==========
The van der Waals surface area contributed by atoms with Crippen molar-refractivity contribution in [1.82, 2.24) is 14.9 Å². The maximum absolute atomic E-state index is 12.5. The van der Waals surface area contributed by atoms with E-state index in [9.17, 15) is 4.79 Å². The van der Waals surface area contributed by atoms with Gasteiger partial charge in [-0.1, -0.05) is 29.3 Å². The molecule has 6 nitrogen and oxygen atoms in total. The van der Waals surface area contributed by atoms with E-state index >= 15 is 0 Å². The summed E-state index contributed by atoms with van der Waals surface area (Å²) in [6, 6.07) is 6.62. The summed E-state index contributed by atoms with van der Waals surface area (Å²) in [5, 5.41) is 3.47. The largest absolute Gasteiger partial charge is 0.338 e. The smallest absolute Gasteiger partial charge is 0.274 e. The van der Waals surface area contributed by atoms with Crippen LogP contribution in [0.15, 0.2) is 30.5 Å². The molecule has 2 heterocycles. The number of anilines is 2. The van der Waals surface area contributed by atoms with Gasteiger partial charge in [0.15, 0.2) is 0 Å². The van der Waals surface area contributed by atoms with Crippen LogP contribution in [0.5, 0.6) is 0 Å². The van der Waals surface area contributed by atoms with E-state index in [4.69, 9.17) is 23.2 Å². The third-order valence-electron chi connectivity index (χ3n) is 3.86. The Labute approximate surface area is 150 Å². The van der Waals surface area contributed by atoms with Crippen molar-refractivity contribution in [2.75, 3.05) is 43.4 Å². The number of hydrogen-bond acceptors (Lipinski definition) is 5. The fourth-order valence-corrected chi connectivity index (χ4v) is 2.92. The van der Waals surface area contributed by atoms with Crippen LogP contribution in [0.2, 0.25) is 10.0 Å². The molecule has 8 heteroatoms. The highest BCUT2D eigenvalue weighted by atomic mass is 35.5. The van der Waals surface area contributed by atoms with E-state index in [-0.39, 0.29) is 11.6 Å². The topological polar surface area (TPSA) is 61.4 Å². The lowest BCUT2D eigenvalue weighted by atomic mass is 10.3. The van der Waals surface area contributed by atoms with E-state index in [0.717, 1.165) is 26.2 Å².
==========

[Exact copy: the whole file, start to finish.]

The van der Waals surface area contributed by atoms with Crippen molar-refractivity contribution in [1.82, 2.24) is 14.9 Å². The maximum absolute atomic E-state index is 12.5. The van der Waals surface area contributed by atoms with E-state index in [9.17, 15) is 4.79 Å². The van der Waals surface area contributed by atoms with Gasteiger partial charge in [-0.1, -0.05) is 29.3 Å². The molecule has 6 nitrogen and oxygen atoms in total. The van der Waals surface area contributed by atoms with E-state index >= 15 is 0 Å². The summed E-state index contributed by atoms with van der Waals surface area (Å²) in [6, 6.07) is 6.62. The summed E-state index contributed by atoms with van der Waals surface area (Å²) in [5, 5.41) is 3.47. The largest absolute Gasteiger partial charge is 0.338 e. The smallest absolute Gasteiger partial charge is 0.274 e. The van der Waals surface area contributed by atoms with Crippen LogP contribution in [0.15, 0.2) is 30.5 Å². The molecule has 2 heterocycles. The number of anilines is 2. The van der Waals surface area contributed by atoms with Gasteiger partial charge in [0.15, 0.2) is 0 Å². The van der Waals surface area contributed by atoms with Crippen LogP contribution in [0.5, 0.6) is 0 Å². The van der Waals surface area contributed by atoms with E-state index in [4.69, 9.17) is 23.2 Å². The third-order valence-electron chi connectivity index (χ3n) is 3.86. The Labute approximate surface area is 150 Å². The van der Waals surface area contributed by atoms with Crippen molar-refractivity contribution in [2.75, 3.05) is 43.4 Å². The number of hydrogen-bond acceptors (Lipinski definition) is 5. The fourth-order valence-corrected chi connectivity index (χ4v) is 2.92. The van der Waals surface area contributed by atoms with Crippen LogP contribution in [0.2, 0.25) is 10.0 Å². The molecule has 8 heteroatoms. The highest BCUT2D eigenvalue weighted by atomic mass is 35.5. The van der Waals surface area contributed by atoms with E-state index in [-0.39, 0.29) is 11.6 Å². The topological polar surface area (TPSA) is 61.4 Å². The lowest BCUT2D eigenvalue weighted by atomic mass is 10.3. The van der Waals surface area contributed by atoms with E-state index in [0.717, 1.165) is 26.2 Å².